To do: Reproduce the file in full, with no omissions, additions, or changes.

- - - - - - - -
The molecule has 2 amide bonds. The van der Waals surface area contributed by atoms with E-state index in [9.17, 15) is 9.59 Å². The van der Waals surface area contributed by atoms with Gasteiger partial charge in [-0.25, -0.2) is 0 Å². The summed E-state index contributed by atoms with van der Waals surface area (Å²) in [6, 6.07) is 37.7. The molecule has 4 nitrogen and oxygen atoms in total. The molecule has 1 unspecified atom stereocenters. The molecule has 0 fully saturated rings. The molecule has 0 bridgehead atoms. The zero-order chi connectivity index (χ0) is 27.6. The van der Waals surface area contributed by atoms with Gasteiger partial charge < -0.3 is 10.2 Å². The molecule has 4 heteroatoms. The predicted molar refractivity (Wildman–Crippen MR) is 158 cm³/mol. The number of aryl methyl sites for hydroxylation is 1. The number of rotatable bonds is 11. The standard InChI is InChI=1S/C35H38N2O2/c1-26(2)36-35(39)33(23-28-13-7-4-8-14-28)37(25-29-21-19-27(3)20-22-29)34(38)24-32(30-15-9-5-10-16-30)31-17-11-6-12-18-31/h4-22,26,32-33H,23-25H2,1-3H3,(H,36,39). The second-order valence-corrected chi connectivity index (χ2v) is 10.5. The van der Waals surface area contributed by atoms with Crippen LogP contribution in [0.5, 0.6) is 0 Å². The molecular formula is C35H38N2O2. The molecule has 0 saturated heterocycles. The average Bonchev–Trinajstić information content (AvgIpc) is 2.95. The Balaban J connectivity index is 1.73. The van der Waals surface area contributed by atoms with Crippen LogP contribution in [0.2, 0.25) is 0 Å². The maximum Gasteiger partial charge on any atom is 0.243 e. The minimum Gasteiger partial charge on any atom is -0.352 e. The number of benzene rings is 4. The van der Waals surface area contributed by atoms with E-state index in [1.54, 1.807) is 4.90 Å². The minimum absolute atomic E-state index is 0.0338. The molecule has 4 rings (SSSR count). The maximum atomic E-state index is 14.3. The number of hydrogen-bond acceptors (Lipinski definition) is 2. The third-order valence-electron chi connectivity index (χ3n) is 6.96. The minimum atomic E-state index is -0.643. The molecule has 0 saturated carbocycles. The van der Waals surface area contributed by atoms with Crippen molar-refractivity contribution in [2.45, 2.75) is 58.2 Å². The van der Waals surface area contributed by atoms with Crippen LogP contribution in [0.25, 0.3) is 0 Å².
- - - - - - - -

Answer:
The molecule has 2 amide bonds. The van der Waals surface area contributed by atoms with E-state index in [9.17, 15) is 9.59 Å². The van der Waals surface area contributed by atoms with Gasteiger partial charge in [-0.25, -0.2) is 0 Å². The summed E-state index contributed by atoms with van der Waals surface area (Å²) in [6, 6.07) is 37.7. The molecule has 4 nitrogen and oxygen atoms in total. The molecule has 1 unspecified atom stereocenters. The molecule has 0 fully saturated rings. The molecule has 0 bridgehead atoms. The zero-order chi connectivity index (χ0) is 27.6. The van der Waals surface area contributed by atoms with Gasteiger partial charge < -0.3 is 10.2 Å². The molecule has 4 heteroatoms. The predicted molar refractivity (Wildman–Crippen MR) is 158 cm³/mol. The number of aryl methyl sites for hydroxylation is 1. The number of rotatable bonds is 11. The standard InChI is InChI=1S/C35H38N2O2/c1-26(2)36-35(39)33(23-28-13-7-4-8-14-28)37(25-29-21-19-27(3)20-22-29)34(38)24-32(30-15-9-5-10-16-30)31-17-11-6-12-18-31/h4-22,26,32-33H,23-25H2,1-3H3,(H,36,39). The second-order valence-corrected chi connectivity index (χ2v) is 10.5. The van der Waals surface area contributed by atoms with Crippen LogP contribution in [0.5, 0.6) is 0 Å². The molecular formula is C35H38N2O2. The molecule has 0 saturated heterocycles. The average Bonchev–Trinajstić information content (AvgIpc) is 2.95. The Balaban J connectivity index is 1.73. The van der Waals surface area contributed by atoms with Crippen LogP contribution in [0.2, 0.25) is 0 Å². The maximum Gasteiger partial charge on any atom is 0.243 e. The minimum Gasteiger partial charge on any atom is -0.352 e. The number of benzene rings is 4. The van der Waals surface area contributed by atoms with E-state index in [1.54, 1.807) is 4.90 Å². The minimum absolute atomic E-state index is 0.0338. The molecule has 4 rings (SSSR count). The maximum atomic E-state index is 14.3. The number of hydrogen-bond acceptors (Lipinski definition) is 2. The third-order valence-electron chi connectivity index (χ3n) is 6.96. The minimum atomic E-state index is -0.643. The molecule has 0 saturated carbocycles. The van der Waals surface area contributed by atoms with Crippen molar-refractivity contribution in [2.45, 2.75) is 58.2 Å². The van der Waals surface area contributed by atoms with Crippen LogP contribution in [0.25, 0.3) is 0 Å².